|08-13-2001, 11:38 AM||#1|
Join Date: Jul 2001
Non-embryo stem cells hard at work
Non-embryo stem cells hard at work
By Kathleen O'Dell
Embryo stem cells have grabbed all the attention lately, but their less controversial, equally magic relatives have been quietly performing miracles every day.
Stem cells occur throughout the body in every living human, and they're the source of medical treatments such as lifesaving bone marrow transplants.
Someday they'll have their day in the sun. Scientists have already shown these stem cells hold the key to more tissue repair than once thought. And President Bush, who last week approved funding for limited embryo stem-cell research, also approved federal funds for research into so-called "adult" stem-cell research.
"There are a lot of uses for stem cells that have nothing to do with the use of (embryonic) fetal tissue," said Springfield oncologist Dr. Thomas Froehlich.
"Probably the best example of fetal stem-cell research involves the use of stem cells derived from 'cord blood'" drawn from the umbilical cord of newborns after it has been cut, he said. These are not embryo stem cells.
Cord-blood stem cells can be used to regenerate human bone marrow, he said. That's the spongy material inside bones that makes blood.
On the horizon: Pancreas stem cells may help regrow cells damaged by juvenile diabetes onset, Froehlich said.
Until that and other treatments are available to the public, the tiny, non-celebrities of the stem-cell world continue their daily miracles, giving hope to youngsters such as Springfield 13-year-old Jared Goddard, battling a rare, aggressive cancer called B-cell acute lymphoblastic leukemia. Sixty U.S. children are diagnosed with it every year.
Jared, son of Mark and Cindy Goddard, is recovering from a blood stem-cell transplant at St. Jude Children's Research Hospital in Memphis. Jared is a seventh-grader at Immaculate Conception School in Springfield.
Doctors used blood stem cells derived from Jared's own blood in the transplant.
This "autologous" transplant minimizes the risk that his body would reject blood stem cells from another donor. Doctors "cleaned" the blood of cancerous cells as much as possible before giving it back to Jared.
Cindy Goddard said her fishing, hunting, scuba-loving kid is doing well so far. "He's got a great outlook and he's ready to go home."
Jared still has about three more weeks of recovery in Memphis, and may require a trip to New York for a "mini-transplant" with donor blood stem cells to destroy any remaining cancer cells in his body, she said.
Stem cells are what might be considered "blank slates," or cells that have yet to be assigned a specific job.
They can divide indefinitely and have the ability to become any type of cell to form skin, bones, organs or other body parts.
Blood stem cells give rise to red blood cells, white blood cells and platelets. Skin cells become skin.
Enter: Embryo stem cells, which can be collected during the earliest developmental stages of an embryo, or fertilized human egg.
Scientists consider embryo stem cells the best source of stem cells because they are multitalented - they can spawn almost all types of cells in the body. They don't have specialized jobs such as making blood, skin or bones.
The dilemma unresolved despite Bush's funding restrictions: Harvesting the stem cells destroys the embryo, and many consider that morally wrong.
Researchers think embryo stem cells' ability to become any type of cell makes them perfect for repairing human tissues to treating problems such as Parkinson's and Alzheimer's disease, and spinal cord injuries.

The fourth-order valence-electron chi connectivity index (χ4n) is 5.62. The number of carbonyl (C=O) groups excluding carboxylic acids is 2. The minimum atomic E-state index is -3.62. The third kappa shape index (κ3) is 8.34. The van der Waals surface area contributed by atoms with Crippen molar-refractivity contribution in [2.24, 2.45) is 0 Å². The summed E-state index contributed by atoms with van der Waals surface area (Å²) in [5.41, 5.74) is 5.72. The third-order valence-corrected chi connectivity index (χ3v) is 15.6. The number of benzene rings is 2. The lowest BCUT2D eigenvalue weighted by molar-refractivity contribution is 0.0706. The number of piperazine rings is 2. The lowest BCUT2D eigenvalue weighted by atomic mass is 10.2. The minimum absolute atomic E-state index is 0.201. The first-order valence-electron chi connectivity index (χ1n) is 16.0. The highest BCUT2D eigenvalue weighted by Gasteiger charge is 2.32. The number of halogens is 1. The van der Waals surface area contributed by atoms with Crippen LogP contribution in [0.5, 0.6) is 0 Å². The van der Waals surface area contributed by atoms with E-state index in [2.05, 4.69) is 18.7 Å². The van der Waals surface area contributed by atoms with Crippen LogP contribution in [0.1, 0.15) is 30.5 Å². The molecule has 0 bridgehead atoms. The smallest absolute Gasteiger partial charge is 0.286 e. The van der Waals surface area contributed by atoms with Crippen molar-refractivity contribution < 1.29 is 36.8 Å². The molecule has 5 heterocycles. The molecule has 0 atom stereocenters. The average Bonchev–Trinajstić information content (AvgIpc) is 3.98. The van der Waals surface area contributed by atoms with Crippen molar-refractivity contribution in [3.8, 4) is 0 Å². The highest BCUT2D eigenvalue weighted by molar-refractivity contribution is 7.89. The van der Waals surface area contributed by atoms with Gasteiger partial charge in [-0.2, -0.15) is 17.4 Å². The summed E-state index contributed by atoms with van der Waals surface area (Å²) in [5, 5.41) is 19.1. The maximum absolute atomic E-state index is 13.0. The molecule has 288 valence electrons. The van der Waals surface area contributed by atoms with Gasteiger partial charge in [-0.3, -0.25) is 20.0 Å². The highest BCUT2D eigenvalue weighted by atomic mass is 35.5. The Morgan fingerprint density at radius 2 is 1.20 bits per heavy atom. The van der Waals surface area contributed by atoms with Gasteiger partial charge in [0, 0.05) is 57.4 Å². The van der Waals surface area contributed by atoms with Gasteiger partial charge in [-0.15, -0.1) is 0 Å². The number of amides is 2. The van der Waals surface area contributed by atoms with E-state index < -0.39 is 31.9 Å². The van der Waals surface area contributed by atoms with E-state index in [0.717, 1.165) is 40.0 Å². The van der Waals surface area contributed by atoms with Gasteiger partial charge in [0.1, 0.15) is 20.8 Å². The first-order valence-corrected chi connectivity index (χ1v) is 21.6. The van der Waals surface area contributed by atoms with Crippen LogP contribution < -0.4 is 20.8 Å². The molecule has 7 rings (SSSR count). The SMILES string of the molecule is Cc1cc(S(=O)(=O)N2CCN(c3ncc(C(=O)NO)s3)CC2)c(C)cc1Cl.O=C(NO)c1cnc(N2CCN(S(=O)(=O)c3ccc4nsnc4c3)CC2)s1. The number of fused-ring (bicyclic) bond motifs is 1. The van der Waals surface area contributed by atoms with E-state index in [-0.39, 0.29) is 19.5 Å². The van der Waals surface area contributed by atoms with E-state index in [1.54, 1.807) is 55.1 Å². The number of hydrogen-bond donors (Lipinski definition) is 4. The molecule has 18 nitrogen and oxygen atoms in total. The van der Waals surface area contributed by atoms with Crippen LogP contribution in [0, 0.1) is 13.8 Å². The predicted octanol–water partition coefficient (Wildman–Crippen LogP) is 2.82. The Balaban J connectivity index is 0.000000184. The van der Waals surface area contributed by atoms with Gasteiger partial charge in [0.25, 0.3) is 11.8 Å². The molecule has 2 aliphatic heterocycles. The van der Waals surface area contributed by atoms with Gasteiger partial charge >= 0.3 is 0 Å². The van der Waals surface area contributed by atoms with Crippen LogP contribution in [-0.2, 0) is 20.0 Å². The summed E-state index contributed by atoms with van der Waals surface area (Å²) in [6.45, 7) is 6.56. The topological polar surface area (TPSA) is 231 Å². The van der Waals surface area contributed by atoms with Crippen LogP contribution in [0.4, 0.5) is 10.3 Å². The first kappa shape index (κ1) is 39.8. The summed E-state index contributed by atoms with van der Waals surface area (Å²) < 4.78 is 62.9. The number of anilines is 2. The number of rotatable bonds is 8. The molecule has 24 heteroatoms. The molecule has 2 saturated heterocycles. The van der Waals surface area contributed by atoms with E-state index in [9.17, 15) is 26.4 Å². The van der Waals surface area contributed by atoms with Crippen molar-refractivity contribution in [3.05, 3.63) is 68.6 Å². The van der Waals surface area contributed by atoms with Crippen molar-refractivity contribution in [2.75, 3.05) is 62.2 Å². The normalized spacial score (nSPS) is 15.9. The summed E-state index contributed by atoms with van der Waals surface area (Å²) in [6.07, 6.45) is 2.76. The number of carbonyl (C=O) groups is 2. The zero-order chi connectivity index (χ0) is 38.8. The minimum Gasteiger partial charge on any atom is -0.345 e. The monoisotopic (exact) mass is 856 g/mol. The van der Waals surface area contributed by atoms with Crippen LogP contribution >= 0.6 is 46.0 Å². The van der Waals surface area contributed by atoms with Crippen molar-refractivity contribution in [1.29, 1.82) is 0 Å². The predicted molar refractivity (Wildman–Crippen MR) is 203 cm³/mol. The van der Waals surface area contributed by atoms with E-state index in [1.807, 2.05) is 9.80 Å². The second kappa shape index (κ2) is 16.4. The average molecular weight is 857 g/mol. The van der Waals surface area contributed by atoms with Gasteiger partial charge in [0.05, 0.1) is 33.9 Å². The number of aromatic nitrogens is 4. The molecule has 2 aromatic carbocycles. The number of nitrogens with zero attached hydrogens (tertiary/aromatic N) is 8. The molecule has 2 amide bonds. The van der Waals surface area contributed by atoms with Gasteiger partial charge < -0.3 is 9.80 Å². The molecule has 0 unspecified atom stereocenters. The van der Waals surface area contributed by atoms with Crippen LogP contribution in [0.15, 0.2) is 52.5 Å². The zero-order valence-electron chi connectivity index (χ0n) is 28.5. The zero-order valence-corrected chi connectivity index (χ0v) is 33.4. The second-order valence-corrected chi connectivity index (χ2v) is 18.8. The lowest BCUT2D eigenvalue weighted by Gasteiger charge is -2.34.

Doctors can already transplant tissue and organ cells, as Froehlich said, but there aren't enough donors. Scientists say embryonic stem cells would enable them to grow any tissue when they need it.
Down the road, Froehlich said, "The hope of many people in this is that at some point in time they can take stem cells and grow a functioning heart and transplant it in someone. But we're a long way from that ever happening. There's a lot of research between here and there."
The stem-cell storm in recent months involves research using embryo stem cells, and the debate rages on.
But researchers are also excited about promising uses of "adult stem cells," those that perform a specific job in the body.
What they're finding is that some stem cells may be more flexible than earlier believed. One example: Studies with rats have shown that stem cells found in the bone marrow were able to produce liver cells.
Here are some of the current and potential uses of stem cells available in sources other than embryos:
•Blood stem cells removed from the umbilical cord of a newborn - after the cord is cut - are used in transplants for some cancers to regenerate human bone marrow. That's the spongy material inside bones that makes healthy blood. Chemotherapy kills off bad and good blood cells in cancer patients, and the transplant can help restore new, healthy blood cells.
•Transplant of bone-producing cells could lessen the severity of osteogenesis imperfecta, or brittle bone disease, in children, according to researchers at St. Jude Children's Research Hospital in Memphis.
•Skin stem cells have been used to grow skin for grafts.
•Pancreas stem cells may help regrow cells damaged by juvenile diabetes.
•In other tests, movement was restored in paralyzed mice and rats by injecting stem cells into the spinal fluid.
•In one of the few stem-cell studies done on humans, some people who failed to benefit from cataract surgery improved when they received corneal stem-cell
|08-13-2001, 11:58 AM||#2|
Join Date: Jul 2001
Location: New Brunswick, NJ, USA
There it is again, the confusion over the use of bone marrow cells that produce blood cells to treat leukemia and auto-immune disease with the use of stem cells to produce neurons and other replacement cells of the body. Wise.